However, the view is different on this side of the fence.

Here is what I can 100% guarantee: for the most part, we school nurses want to do the right thing. Your kids are with us for most of their waking hours—away from you. We don’t take that lightly. We want to keep them as safe as possible with as little interruption as possible. I can’t speak for everyone, but I would think it’s generally agreed that a predictor of success is the ability to maintain both of those attributes.

School nurses are in an interesting position. We’re in the school setting, often bound by school rules. However, we’re also bound by the laws set forth by various Boards of Nursing (the rules vary from state to state). While I’m not a legal expert, I can tell you what was required of me and what I’m prohibited to do by law. I hope this will help clarify that we’re not making requests because we want to be difficult or we’re bored—believe me, we are anything but bored. We ask for things because we want to do the right thing, provide continuity of care, but operate within our licenses so we can continue to do the things necessary to promote success for you and your child.

Safety tips for your T1D child at school

One of the most important things you can do is bring a current set of doctor’s orders to campus. Without a set of doctor’s orders to provide specific ratios, correction factors, directions for testing times, numbers to act upon, provisions for activities, emergency management, and care-level of the student, we’re basically driving a truck off of a cliff while wearing a blindfold. That sounds silly, right? As nurses, we have to have specific direction on how to act, and with which doses to treat. Those same requirements govern us in hospitals, clinics, or any area where we might practice.

There are also very strict rules on taking verbal orders: we nurses can only take orders from a physician. I know this isn’t going to be a very popular statement, but that means we cannot take orders from parents or students. I know it seems harmless, since this is what you do at home. Unfortunately, the Board of Nursing may not see it that way. They see that as acting outside of our legal scope of practice, and some even consider it prescribing medication—a huge no-no.

In Texas, we can’t act on orders that are greater than one year old. Again, I know that’s a huge inconvenience, but kids change and grow a lot in a year. What might have worked a year ago may not work now—but I’m not allowed to determine that. And what might have worked a year ago can create a lot of havoc now—but again, I can’t modify those doses. If the issue is getting an appointment with your endocrinologist, or finding one, let us help. We want to.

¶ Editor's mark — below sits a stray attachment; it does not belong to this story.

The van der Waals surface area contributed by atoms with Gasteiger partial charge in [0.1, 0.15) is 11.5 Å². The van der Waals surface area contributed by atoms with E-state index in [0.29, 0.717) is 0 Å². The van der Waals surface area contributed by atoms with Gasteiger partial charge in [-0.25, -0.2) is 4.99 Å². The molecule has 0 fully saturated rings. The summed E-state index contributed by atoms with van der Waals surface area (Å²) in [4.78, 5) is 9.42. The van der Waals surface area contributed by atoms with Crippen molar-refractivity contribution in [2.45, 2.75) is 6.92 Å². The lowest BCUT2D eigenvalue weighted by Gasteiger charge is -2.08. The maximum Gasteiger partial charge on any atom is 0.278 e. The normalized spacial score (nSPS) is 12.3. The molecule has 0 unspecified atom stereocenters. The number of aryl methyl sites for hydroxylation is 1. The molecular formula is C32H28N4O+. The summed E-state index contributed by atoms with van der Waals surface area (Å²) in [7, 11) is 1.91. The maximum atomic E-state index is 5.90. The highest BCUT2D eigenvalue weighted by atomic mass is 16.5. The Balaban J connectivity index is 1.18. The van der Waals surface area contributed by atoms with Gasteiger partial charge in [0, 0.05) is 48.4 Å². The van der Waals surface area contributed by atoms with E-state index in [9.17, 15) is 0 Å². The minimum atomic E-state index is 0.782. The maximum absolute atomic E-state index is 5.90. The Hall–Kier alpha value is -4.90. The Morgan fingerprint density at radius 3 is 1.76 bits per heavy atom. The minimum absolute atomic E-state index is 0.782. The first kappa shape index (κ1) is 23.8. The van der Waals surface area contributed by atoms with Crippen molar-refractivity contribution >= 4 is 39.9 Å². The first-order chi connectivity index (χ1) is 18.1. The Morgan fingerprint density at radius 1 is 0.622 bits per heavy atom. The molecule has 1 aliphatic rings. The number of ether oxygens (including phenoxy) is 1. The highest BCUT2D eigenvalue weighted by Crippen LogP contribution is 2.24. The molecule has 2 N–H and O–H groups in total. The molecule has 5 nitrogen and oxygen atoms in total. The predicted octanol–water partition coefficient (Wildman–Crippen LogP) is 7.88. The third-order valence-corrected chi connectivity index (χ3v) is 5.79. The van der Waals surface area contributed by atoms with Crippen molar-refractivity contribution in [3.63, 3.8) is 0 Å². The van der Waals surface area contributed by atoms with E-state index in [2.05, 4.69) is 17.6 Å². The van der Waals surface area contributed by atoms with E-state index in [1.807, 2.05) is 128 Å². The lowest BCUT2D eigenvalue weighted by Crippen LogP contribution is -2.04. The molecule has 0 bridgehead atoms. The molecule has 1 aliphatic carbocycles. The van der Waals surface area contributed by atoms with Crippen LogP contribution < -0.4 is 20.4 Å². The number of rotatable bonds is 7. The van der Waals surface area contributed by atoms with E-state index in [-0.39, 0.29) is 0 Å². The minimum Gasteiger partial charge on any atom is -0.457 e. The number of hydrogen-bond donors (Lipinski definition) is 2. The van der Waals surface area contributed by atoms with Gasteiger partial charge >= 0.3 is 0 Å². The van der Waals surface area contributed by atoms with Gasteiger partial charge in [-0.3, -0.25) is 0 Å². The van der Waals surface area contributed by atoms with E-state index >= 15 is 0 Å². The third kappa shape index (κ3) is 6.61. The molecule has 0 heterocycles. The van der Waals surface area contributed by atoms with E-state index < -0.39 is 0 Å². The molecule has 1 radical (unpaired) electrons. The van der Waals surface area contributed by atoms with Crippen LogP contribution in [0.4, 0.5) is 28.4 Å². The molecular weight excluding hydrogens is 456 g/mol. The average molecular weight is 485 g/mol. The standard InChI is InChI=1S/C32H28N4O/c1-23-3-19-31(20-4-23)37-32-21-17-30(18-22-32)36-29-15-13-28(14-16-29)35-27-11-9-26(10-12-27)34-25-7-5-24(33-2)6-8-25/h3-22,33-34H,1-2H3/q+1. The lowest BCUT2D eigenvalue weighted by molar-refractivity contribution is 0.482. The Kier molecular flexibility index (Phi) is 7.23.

Another huge help is if you bring all your supplies beforehand. There’s nothing (okay, almost nothing) worse than a kiddo who’s hungry and ready to go to lunch, and you find out that lo and behold, you have no test strips—or worse, NO INSULIN.

Worse yet, is when a kiddo is low and needs a treatment but there’s nothing on hand. Unfortunately, not all schools have snacks to spare. That’s why we beg parents to bring plenty of ­fast-acting carb snacks. I can’t tell you how often I got peanut butter and crackers or chocolate for lows. They’re tasty, for sure, and they’re helpful if you need a long-acting snack to tide over until a meal. However, we also need some fast-acting carbs that can bring blood sugar up quickly. Most schools follow the “Rule of 15” protocol for treatment of lows (15 grams of fast-acting carb, test in 15 minutes, retreat if blood sugar is below the number set forth by your care provider). So if you require a different approach, please, please, PLEASE have that placed in the school orders.

While we’re talking about things we absolutely have to have, I am begging parents, for the love of all that’s good and holy, to please bring an unexpired glucagon emergency kit. The likelihood of using it is rare, but as the saying goes, “It’s best to be prepared for the worst.” While glucagon use will result in an automatic EMT call, it’s imperative to give it at the time in order to prevent further danger.

Diabetes school supply checklist

I know there’s a lot to remember, so consider making a checklist of all your supplies. You might even mark the calendar with dates things may expire so you can be ready to “reload.” Here’s what I would include:

  • Glucose meter and test strips
  • and/or CGM sensor replacement supplies
  • Insulin (pen or vial, whichever you use)
  • Syringes/pen needles
  • and/or infusion set change supplies if your child is on a pump
  • Ketone strips
  • Lancing device/lancets
  • Glucagon emergency kit

Keep in mind that nurses and health assistants in some districts (like ours) are not allowed to do pump site changes. It’s considered an advanced, invasive procedure, and with pump warranties easily nullified, our nurses are not allowed. Be sure to check with your school or district nurse to draft an alternate plan. In my district, either the parent or student does the pump site change. If neither are available, then school orders generally reflect a plan to go back to syringes until the student leaves campus.